Photos of rock stacks adorn our Instagram feeds. There are videos of them being created in elaborate styles. Sometimes they defy gravity with anything from pebbles to boulders in their formations. These eye-catching photos are usually framed against stunning natural backdrops and have a calm and tranquil quality to them.
There’s a darker side to these stacks, though. Two of them actually. So much so, that researchers are warning against making them. Is this another side-affect of the ‘doing it for the gram’ culture?
Ecologist Nick Clemann from Australia’s Arthur Rylah Institute for Environmental Research told ABC News:
It’s a global phenomenon … anywhere there [are] rocks, this trend is really taking off. Last year we started finding it within the habitat of some of the endangered species we work on. That really started to ring alarm bells.
The problem is something environmentalists have been telling us for years: when people rearrange the rocks they discover in natural landscapes (whether beaches, forests, deserts, or otherwise), it’s more than rocks they’re shifting around.
What might seem like a lifeless stone simply lying in the sand or a riverbed could be an integral part of an animal’s home environment. By disturbing it for the sake of a photograph, you could be putting creatures and potentially even species at risk.
“Rock stacking is a way of quickly making your mark and having an image of it,” John Hourston from environmental nonprofit the Blue Planet Society told The New Yorker in 2018.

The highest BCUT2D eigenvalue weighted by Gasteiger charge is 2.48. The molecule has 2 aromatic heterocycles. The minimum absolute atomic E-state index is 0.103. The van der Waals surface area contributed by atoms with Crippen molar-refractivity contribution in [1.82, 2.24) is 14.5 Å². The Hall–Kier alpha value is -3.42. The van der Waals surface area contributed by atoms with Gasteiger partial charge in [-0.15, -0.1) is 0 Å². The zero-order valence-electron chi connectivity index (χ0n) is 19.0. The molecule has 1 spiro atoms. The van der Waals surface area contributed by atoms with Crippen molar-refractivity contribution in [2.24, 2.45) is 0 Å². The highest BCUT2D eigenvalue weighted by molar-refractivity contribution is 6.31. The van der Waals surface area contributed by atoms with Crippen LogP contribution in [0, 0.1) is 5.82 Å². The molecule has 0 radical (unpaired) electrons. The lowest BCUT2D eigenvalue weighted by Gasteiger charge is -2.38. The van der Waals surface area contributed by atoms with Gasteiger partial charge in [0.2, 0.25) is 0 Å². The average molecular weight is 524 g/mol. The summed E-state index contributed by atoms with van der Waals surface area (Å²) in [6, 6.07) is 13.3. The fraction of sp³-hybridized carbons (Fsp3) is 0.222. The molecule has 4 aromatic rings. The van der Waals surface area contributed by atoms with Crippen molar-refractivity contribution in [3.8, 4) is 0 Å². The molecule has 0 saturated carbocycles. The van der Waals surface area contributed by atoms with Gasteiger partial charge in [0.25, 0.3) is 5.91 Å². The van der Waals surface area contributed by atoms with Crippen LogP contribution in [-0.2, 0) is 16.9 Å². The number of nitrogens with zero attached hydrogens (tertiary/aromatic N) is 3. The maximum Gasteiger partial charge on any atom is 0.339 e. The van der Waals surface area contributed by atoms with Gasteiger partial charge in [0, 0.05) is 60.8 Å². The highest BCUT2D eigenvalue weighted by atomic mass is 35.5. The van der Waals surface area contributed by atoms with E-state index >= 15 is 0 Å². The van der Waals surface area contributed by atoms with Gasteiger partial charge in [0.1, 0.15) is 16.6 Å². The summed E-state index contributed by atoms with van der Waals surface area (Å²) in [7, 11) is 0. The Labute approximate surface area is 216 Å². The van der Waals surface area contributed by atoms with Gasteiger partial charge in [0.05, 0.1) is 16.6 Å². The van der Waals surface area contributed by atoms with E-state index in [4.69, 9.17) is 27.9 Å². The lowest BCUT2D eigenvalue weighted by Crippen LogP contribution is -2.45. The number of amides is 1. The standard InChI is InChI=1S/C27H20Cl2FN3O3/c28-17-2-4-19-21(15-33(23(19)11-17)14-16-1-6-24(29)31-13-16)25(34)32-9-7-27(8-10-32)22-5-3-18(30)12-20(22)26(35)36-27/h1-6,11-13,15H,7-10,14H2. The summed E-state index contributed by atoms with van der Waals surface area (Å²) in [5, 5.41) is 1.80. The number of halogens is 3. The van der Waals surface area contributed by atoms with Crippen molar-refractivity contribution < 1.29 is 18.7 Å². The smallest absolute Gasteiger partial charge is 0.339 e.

“People are posting pictures of them on Instagram, saying, ‘I’ve been here, and I made this.'”
Stacking rocks might seem like a harmless pursuit. It isn’t harmless for species who make their home in rocky enclaves, with the stones providing shelter from the elements and defense from predators.
According to Clemann, the problem can present itself even when well-meaning rock-balancers replace the rocks where they initially found them. Even the simple act of removing stones once can be enough to disrupt animals, who may then have to abandon their compromised habitat.
Another problem caused is potentially life-threatening to humans. Humans have used stacks of rocks as trail markers since prehistoric times. The boom in contemporary rock-stacking on social media is purely aesthetic. When rock stacks are used as trail-markers for navigation, an additional rock stack can mislead walkers. In extreme environments, this change can be enough to take entirely off a trail and risk their life.
Conservationists understand that most people taking rock-stack images have no ill intent. They’re merely trying to capture beautiful photos in the outdoors. They say it’s time people woke up to the realities of what their habit might be doing to the natural environment they’re supposedly celebrating.
“People are doing it with no education of the environment, so they don’t know what site they’re in – whether the site has any wildlife significance or historical significance,” Hourston told BBC News in 2018.
“Everything has its place. I think creativity is great, and I think getting into the environment is great. With the growth of social media, it’s reached a point where everybody’s doing it. The first rule of the environment is to leave no trace.”
Bottom line, folks: – Take as many photos as you like of the rock piles you find. Don’t make new ones!
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